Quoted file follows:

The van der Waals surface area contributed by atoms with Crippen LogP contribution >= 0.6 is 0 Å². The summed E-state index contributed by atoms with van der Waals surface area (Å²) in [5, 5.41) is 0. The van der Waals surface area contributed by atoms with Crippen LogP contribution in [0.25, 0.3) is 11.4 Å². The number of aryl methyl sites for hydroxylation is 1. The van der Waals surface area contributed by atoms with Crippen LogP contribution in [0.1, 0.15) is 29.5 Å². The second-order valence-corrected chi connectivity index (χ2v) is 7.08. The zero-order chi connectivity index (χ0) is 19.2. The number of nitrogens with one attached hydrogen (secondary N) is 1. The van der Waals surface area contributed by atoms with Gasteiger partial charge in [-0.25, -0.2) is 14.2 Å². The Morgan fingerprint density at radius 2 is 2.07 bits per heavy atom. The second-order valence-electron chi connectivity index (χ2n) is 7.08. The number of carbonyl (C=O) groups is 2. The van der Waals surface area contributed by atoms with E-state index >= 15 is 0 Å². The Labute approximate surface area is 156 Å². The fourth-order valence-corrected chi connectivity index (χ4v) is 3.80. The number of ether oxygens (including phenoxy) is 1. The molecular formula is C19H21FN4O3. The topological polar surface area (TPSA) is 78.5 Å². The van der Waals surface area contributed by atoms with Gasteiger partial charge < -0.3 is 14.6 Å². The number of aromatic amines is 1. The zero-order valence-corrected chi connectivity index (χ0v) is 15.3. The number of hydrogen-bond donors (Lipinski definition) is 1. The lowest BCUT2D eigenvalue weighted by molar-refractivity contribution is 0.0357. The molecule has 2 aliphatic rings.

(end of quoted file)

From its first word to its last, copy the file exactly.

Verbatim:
The van der Waals surface area contributed by atoms with Crippen LogP contribution >= 0.6 is 0 Å². The summed E-state index contributed by atoms with van der Waals surface area (Å²) in [5, 5.41) is 0. The van der Waals surface area contributed by atoms with Crippen LogP contribution in [0.25, 0.3) is 11.4 Å². The number of aryl methyl sites for hydroxylation is 1. The van der Waals surface area contributed by atoms with Crippen LogP contribution in [0.1, 0.15) is 29.5 Å². The second-order valence-corrected chi connectivity index (χ2v) is 7.08. The zero-order chi connectivity index (χ0) is 19.2. The number of nitrogens with one attached hydrogen (secondary N) is 1. The van der Waals surface area contributed by atoms with Gasteiger partial charge in [-0.25, -0.2) is 14.2 Å². The Morgan fingerprint density at radius 2 is 2.07 bits per heavy atom. The second-order valence-electron chi connectivity index (χ2n) is 7.08. The number of carbonyl (C=O) groups is 2. The van der Waals surface area contributed by atoms with E-state index >= 15 is 0 Å². The Labute approximate surface area is 156 Å². The fourth-order valence-corrected chi connectivity index (χ4v) is 3.80. The number of ether oxygens (including phenoxy) is 1. The molecular formula is C19H21FN4O3. The topological polar surface area (TPSA) is 78.5 Å². The van der Waals surface area contributed by atoms with Gasteiger partial charge < -0.3 is 14.6 Å². The number of aromatic amines is 1. The zero-order valence-corrected chi connectivity index (χ0v) is 15.3. The number of hydrogen-bond donors (Lipinski definition) is 1. The lowest BCUT2D eigenvalue weighted by molar-refractivity contribution is 0.0357. The molecule has 2 aliphatic rings.